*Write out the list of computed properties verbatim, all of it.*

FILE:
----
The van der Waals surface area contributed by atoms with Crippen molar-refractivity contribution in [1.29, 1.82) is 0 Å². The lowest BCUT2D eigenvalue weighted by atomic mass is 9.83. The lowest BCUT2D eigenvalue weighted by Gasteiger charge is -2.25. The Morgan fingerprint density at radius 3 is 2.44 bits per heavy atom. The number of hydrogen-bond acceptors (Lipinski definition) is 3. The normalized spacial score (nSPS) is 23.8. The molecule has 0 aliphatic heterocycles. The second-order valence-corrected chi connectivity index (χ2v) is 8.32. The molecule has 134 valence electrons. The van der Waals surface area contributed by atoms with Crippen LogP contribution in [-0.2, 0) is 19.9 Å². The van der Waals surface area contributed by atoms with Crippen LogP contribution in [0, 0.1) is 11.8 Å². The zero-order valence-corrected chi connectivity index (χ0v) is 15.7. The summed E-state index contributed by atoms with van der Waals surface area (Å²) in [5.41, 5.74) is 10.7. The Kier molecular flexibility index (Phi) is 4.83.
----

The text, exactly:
The van der Waals surface area contributed by atoms with Crippen molar-refractivity contribution in [1.29, 1.82) is 0 Å². The lowest BCUT2D eigenvalue weighted by atomic mass is 9.83. The lowest BCUT2D eigenvalue weighted by Gasteiger charge is -2.25. The Morgan fingerprint density at radius 3 is 2.44 bits per heavy atom. The number of hydrogen-bond acceptors (Lipinski definition) is 3. The normalized spacial score (nSPS) is 23.8. The molecule has 0 aliphatic heterocycles. The second-order valence-corrected chi connectivity index (χ2v) is 8.32. The molecule has 134 valence electrons. The van der Waals surface area contributed by atoms with Crippen LogP contribution in [-0.2, 0) is 19.9 Å². The van der Waals surface area contributed by atoms with Crippen LogP contribution in [0, 0.1) is 11.8 Å². The zero-order valence-corrected chi connectivity index (χ0v) is 15.7. The summed E-state index contributed by atoms with van der Waals surface area (Å²) in [5.41, 5.74) is 10.7. The Kier molecular flexibility index (Phi) is 4.83.